- that is, he was unable to make any sound whatsoever; his paralyzed cords
were too weak to approximate one another. He was able to mouth the words
but they were rendered in silence.
Thirty-seventh minutes following the injection a weak breathy voice
started to be heard. And over the course of the next twenty-six minutes
the voice became progressively stronger as the anesthetic in the inner
core of both nerves wore off.
The remarkable aspect of this patient's speech was that during the twenty-six
minute period he was totally fluent - not only on words spoken in isolation,
but also in sentences, ongoing conversations, and even telephone calls.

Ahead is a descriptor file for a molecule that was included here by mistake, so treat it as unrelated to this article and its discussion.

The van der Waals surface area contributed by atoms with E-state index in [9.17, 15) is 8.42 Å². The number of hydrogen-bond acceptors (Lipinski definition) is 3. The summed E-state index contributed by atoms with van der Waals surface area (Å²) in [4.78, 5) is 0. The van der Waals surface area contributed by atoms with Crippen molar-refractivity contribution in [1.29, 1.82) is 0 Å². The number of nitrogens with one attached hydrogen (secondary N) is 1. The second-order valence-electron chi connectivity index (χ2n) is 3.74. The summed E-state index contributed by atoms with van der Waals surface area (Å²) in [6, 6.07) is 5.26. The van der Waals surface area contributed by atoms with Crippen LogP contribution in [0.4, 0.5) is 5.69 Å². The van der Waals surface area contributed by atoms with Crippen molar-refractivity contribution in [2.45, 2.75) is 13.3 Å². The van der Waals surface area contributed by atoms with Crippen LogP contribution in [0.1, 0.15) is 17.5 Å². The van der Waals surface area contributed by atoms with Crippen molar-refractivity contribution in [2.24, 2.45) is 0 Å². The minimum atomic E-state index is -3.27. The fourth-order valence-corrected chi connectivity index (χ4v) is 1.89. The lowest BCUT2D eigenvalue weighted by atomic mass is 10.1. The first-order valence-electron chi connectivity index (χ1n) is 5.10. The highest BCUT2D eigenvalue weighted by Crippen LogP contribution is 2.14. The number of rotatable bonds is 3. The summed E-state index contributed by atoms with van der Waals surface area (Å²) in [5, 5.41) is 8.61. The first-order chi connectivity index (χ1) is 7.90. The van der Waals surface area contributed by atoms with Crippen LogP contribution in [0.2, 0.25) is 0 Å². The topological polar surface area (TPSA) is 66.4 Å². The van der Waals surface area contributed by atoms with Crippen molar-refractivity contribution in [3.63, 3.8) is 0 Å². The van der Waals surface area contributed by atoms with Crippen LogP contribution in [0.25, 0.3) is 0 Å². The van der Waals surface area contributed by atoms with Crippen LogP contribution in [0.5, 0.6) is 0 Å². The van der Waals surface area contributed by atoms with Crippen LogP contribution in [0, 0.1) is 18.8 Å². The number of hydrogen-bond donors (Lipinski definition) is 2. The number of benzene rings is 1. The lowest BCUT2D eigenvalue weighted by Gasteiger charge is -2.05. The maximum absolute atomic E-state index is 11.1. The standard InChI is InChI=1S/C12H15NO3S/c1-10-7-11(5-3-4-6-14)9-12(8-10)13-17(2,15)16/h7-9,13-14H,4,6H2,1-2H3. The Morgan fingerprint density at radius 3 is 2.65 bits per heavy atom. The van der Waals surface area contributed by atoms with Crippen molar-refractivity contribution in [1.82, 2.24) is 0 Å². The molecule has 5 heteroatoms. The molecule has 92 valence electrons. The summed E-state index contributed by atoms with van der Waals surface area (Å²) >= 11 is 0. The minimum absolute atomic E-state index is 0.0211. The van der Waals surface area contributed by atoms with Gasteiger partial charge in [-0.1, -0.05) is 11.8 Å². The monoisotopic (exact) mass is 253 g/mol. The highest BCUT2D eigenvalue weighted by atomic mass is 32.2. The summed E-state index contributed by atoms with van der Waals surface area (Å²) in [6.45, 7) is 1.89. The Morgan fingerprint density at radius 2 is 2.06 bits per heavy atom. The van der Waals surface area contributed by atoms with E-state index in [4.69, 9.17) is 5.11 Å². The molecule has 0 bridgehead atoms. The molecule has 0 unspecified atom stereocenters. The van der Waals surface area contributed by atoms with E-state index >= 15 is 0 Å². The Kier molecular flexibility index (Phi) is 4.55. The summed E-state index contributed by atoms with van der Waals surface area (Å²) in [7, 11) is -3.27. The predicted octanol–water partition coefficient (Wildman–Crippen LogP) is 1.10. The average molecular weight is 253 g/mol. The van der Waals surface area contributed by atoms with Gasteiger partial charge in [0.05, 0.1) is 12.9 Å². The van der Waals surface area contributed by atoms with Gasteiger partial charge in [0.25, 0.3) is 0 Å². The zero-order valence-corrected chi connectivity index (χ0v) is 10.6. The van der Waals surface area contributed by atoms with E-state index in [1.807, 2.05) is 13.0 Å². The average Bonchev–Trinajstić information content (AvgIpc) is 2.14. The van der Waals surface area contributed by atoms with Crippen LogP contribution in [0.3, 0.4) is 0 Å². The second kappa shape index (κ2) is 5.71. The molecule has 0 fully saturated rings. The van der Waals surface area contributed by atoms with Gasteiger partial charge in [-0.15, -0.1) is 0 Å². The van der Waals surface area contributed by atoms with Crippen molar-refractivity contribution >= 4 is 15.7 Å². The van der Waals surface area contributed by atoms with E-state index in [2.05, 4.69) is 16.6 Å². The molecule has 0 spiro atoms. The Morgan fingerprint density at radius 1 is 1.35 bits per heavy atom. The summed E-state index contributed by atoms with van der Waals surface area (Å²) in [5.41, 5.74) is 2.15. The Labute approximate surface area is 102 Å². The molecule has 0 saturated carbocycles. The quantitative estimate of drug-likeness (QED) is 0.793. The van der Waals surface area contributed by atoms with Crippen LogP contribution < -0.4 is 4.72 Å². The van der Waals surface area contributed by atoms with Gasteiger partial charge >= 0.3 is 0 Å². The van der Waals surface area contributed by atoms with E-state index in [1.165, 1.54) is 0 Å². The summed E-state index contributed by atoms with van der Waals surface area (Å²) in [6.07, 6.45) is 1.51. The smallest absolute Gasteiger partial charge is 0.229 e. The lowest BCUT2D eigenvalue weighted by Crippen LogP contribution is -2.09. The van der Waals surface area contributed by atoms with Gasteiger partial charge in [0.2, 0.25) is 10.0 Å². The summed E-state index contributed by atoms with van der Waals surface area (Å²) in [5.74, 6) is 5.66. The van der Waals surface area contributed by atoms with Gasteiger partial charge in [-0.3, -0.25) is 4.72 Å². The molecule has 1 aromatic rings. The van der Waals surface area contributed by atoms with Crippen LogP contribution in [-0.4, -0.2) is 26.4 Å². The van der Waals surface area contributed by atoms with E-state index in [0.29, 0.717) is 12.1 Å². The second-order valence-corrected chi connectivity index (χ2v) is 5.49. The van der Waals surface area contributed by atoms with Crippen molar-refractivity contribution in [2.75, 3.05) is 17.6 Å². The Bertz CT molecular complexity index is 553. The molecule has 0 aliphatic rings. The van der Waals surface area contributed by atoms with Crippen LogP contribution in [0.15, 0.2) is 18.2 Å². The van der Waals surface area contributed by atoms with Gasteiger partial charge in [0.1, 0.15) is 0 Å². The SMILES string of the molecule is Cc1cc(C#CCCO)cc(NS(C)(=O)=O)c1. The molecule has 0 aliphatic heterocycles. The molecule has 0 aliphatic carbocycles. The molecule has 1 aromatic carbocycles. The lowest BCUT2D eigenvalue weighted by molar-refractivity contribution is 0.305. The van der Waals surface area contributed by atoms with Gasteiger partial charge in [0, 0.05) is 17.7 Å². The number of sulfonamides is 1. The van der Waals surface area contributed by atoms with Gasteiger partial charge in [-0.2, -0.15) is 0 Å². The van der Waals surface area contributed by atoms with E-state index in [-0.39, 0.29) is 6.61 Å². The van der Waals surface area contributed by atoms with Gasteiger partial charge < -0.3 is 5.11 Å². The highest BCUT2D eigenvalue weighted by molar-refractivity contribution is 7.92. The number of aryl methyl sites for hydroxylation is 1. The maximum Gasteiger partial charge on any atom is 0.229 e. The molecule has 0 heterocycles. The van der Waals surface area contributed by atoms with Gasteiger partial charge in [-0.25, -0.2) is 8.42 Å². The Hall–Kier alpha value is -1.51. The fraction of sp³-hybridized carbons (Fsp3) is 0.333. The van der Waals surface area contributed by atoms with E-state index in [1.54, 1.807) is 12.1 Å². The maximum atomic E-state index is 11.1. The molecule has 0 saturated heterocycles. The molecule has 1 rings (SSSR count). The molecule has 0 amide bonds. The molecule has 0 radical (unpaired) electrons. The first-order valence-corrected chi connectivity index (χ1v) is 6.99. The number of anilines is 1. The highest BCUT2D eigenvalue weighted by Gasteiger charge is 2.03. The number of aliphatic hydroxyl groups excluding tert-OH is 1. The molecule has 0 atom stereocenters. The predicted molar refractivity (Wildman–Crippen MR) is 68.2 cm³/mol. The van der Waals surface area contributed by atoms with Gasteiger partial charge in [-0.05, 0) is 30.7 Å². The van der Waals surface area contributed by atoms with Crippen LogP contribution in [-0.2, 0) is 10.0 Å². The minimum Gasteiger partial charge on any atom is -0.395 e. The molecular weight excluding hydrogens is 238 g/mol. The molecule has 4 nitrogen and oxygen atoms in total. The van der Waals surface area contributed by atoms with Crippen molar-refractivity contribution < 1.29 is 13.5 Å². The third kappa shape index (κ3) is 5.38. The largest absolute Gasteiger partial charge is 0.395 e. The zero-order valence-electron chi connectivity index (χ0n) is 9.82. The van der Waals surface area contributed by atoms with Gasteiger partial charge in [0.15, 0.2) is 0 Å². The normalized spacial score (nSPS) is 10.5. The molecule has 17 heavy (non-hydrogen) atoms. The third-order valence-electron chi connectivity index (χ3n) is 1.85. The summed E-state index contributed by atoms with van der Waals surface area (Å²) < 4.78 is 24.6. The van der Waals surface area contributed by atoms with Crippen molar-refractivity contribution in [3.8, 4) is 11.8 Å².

After this period of fluency, he gradually began to stutter as the sensory
portion of his nerve recovered from the effects of the anesthetic. During
the next twelve minutes he completely relapsed into his former stuttering
The other three patients in the study demonstrated similar responses:
first total loss of voice, followed by a weak but fluent voice which regained
strength progressively, and then lastly an initial mild stutter which over
a relatively short period of time attained its preanesthetic level of severity.
This finding confirmed our hypothesis that if we could selectively block
the outer (sensory) surface of the nerve fibers going to the vocal cords
we could probably eliminate stuttering.
One of my colleagues at New York University is now working on just such
an approach. The work is at the test tube stage, though. Small portions
of mixed nerves taken from animals are being kept alive in supportive media
while a variety of enzymes are being applied to the nerves. Some of these